One of the primary responsibilities of any horse owner or caretaker is the regular picking of the hooves. The task may seem daunting and at times may be seen as unnecessary but it’s crucial in making sure that the horses have healthy feet and better comfort says Equine America.
Contrary to popular belief, hoof picking isn’t as difficult nor is it only administered by professionals. However, it’s true that utmost care and caution should be practiced. To help you out, we’ve compiled the following guidelines. Read up and learn a thing or two.
- Know the tools of the trade. – The primary goal here is to remove compacted mud, dirt, stone and similar debris. These can cause pain and discomfort when walking and in other instances make the horses prone to infection and injury. There are two primary tools to the task: a pick and a brush. Both must be cleaned before and after use.
- Avoid taking them by surprise. – Prior to picking, horses must be readied otherwise they are likely to get a scare. You might get kicked. Make sure that they are calm and bring them to a secluded area where they are unlikely to get easily distracted. Carefully approach them and gently stroke their shoulders and neck. Give them a warning too such as running one hand down a leg and tapping the back of it.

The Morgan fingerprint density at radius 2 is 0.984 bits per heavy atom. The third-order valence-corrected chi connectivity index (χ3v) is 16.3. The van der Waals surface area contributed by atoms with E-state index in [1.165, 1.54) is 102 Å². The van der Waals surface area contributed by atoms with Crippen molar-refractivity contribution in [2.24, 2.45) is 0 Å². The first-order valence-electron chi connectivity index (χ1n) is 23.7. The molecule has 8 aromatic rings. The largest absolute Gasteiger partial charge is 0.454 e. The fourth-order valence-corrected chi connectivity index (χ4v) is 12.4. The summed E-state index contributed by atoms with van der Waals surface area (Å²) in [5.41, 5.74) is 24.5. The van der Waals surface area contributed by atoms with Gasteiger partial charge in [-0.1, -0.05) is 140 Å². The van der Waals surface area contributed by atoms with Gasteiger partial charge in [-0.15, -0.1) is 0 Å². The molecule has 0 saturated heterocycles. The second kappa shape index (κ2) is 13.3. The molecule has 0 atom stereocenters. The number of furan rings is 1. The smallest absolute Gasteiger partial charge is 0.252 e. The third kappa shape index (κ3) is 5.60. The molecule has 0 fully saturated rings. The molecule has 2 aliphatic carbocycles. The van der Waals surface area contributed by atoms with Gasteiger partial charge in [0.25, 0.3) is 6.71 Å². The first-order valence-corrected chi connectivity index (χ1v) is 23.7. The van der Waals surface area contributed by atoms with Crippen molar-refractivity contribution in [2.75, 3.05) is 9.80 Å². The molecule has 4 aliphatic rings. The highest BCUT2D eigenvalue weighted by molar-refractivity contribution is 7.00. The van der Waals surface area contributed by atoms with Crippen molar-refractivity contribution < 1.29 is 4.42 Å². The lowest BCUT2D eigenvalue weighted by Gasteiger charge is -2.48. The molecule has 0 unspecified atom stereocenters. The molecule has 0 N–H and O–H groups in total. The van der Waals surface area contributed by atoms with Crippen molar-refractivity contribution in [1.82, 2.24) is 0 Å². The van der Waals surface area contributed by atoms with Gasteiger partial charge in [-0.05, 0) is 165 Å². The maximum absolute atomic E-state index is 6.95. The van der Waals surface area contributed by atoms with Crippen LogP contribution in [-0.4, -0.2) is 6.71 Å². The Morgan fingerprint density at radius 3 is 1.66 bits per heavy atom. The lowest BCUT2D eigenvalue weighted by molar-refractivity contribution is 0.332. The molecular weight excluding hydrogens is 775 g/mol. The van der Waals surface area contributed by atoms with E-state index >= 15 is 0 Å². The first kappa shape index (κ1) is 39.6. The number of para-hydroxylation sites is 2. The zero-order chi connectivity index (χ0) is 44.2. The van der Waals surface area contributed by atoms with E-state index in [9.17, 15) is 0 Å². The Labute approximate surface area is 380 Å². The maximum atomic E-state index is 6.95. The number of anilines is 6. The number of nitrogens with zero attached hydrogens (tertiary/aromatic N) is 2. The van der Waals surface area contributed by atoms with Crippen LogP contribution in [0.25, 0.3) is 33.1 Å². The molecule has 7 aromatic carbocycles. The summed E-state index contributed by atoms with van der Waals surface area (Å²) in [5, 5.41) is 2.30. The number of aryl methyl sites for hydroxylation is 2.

- Be gentle and don’t rush it. – Start with one side and slowly lift the leg. With practice and routine, the horse may get the hint and automatically lift it themselves otherwise you may gently squeeze above the fetlock.
- Pick carefully. – The goal is to give the animal comfort not injury and to do this one has to be very careful. Use the tools properly. Start removing the compacted debris using the brush. One may also do so using the hands. Use the pick to loosen up the dirt and stones until the horn becomes visible. Never prod or puncture with the pick so as not to hurt the frog. It’s very sensitive and is attached to several nerve endings.
- Repeat the next day. – Equine America and its experts advise owners and caretakers to practice hoof picking on a daily basis particularly before and after taking the animal for a ride. Yes, it’s a regular thing and not some task that you can do when you feel like it. Trust us, your equines will thank you for it.